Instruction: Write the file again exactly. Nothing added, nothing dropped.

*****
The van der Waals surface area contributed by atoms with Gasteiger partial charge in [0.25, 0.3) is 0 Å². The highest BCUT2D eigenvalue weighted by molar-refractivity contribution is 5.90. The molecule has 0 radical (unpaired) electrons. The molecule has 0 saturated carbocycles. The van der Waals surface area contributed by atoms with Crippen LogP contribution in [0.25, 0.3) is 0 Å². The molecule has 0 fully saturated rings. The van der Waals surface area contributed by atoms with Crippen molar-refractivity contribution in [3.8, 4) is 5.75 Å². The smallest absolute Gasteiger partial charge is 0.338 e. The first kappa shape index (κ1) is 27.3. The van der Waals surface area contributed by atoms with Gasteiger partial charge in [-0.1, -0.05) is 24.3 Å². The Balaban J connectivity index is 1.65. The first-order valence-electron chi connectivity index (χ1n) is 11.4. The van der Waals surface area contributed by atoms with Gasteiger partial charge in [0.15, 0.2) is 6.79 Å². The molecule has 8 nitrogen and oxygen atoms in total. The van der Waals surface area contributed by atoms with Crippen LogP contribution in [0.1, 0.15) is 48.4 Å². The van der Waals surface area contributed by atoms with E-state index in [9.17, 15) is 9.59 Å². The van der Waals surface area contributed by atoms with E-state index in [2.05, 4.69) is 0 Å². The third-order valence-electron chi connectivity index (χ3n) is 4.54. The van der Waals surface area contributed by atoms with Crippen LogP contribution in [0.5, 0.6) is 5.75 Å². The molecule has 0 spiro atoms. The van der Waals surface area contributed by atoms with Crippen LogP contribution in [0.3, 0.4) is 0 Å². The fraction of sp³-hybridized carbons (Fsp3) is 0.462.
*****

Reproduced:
The van der Waals surface area contributed by atoms with Gasteiger partial charge in [0.25, 0.3) is 0 Å². The highest BCUT2D eigenvalue weighted by molar-refractivity contribution is 5.90. The molecule has 0 radical (unpaired) electrons. The molecule has 0 saturated carbocycles. The van der Waals surface area contributed by atoms with Crippen LogP contribution in [0.25, 0.3) is 0 Å². The molecule has 0 fully saturated rings. The van der Waals surface area contributed by atoms with Crippen molar-refractivity contribution in [3.8, 4) is 5.75 Å². The smallest absolute Gasteiger partial charge is 0.338 e. The first kappa shape index (κ1) is 27.3. The van der Waals surface area contributed by atoms with Gasteiger partial charge in [-0.1, -0.05) is 24.3 Å². The Balaban J connectivity index is 1.65. The first-order valence-electron chi connectivity index (χ1n) is 11.4. The van der Waals surface area contributed by atoms with Gasteiger partial charge in [0.15, 0.2) is 6.79 Å². The molecule has 8 nitrogen and oxygen atoms in total. The van der Waals surface area contributed by atoms with Crippen LogP contribution in [0.1, 0.15) is 48.4 Å². The van der Waals surface area contributed by atoms with E-state index in [9.17, 15) is 9.59 Å². The van der Waals surface area contributed by atoms with E-state index in [2.05, 4.69) is 0 Å². The third-order valence-electron chi connectivity index (χ3n) is 4.54. The van der Waals surface area contributed by atoms with Crippen LogP contribution in [0.5, 0.6) is 5.75 Å². The molecule has 0 spiro atoms. The van der Waals surface area contributed by atoms with Crippen LogP contribution in [0.3, 0.4) is 0 Å². The fraction of sp³-hybridized carbons (Fsp3) is 0.462.